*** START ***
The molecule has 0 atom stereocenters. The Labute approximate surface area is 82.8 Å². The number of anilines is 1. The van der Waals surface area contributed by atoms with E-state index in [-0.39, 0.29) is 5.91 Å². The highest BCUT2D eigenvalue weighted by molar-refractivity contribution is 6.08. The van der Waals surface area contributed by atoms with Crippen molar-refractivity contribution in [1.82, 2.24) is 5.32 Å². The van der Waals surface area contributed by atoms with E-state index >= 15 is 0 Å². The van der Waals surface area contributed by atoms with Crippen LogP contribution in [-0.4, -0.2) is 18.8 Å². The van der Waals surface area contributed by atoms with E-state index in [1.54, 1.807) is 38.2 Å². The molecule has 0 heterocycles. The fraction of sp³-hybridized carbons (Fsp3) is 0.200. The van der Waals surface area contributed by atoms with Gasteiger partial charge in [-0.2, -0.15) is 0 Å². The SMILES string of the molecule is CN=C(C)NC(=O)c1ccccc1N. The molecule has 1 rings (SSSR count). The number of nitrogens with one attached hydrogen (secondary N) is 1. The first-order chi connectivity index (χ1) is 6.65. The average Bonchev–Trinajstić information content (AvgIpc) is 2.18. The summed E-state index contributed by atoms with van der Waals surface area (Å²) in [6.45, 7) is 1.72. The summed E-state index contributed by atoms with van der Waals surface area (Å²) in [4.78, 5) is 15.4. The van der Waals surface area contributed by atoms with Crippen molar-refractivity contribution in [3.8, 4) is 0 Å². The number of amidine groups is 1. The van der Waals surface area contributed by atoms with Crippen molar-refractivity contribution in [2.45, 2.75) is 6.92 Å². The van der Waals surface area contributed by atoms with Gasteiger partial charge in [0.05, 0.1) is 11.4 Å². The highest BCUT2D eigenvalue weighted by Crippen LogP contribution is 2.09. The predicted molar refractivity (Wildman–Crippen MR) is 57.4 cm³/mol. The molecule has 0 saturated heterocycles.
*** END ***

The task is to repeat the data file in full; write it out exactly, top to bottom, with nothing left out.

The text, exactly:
The molecule has 0 atom stereocenters. The Labute approximate surface area is 82.8 Å². The number of anilines is 1. The van der Waals surface area contributed by atoms with E-state index in [-0.39, 0.29) is 5.91 Å². The highest BCUT2D eigenvalue weighted by molar-refractivity contribution is 6.08. The van der Waals surface area contributed by atoms with Crippen molar-refractivity contribution in [1.82, 2.24) is 5.32 Å². The van der Waals surface area contributed by atoms with E-state index >= 15 is 0 Å². The van der Waals surface area contributed by atoms with Crippen LogP contribution in [-0.4, -0.2) is 18.8 Å². The van der Waals surface area contributed by atoms with E-state index in [1.54, 1.807) is 38.2 Å². The molecule has 0 heterocycles. The fraction of sp³-hybridized carbons (Fsp3) is 0.200. The van der Waals surface area contributed by atoms with Gasteiger partial charge in [-0.2, -0.15) is 0 Å². The SMILES string of the molecule is CN=C(C)NC(=O)c1ccccc1N. The molecule has 1 rings (SSSR count). The number of nitrogens with one attached hydrogen (secondary N) is 1. The first-order chi connectivity index (χ1) is 6.65. The average Bonchev–Trinajstić information content (AvgIpc) is 2.18. The summed E-state index contributed by atoms with van der Waals surface area (Å²) in [6.45, 7) is 1.72. The summed E-state index contributed by atoms with van der Waals surface area (Å²) in [4.78, 5) is 15.4. The van der Waals surface area contributed by atoms with Crippen molar-refractivity contribution in [3.8, 4) is 0 Å². The number of amidine groups is 1. The van der Waals surface area contributed by atoms with Crippen molar-refractivity contribution in [2.45, 2.75) is 6.92 Å². The van der Waals surface area contributed by atoms with Gasteiger partial charge in [0.05, 0.1) is 11.4 Å². The highest BCUT2D eigenvalue weighted by Crippen LogP contribution is 2.09. The predicted molar refractivity (Wildman–Crippen MR) is 57.4 cm³/mol. The molecule has 0 saturated heterocycles.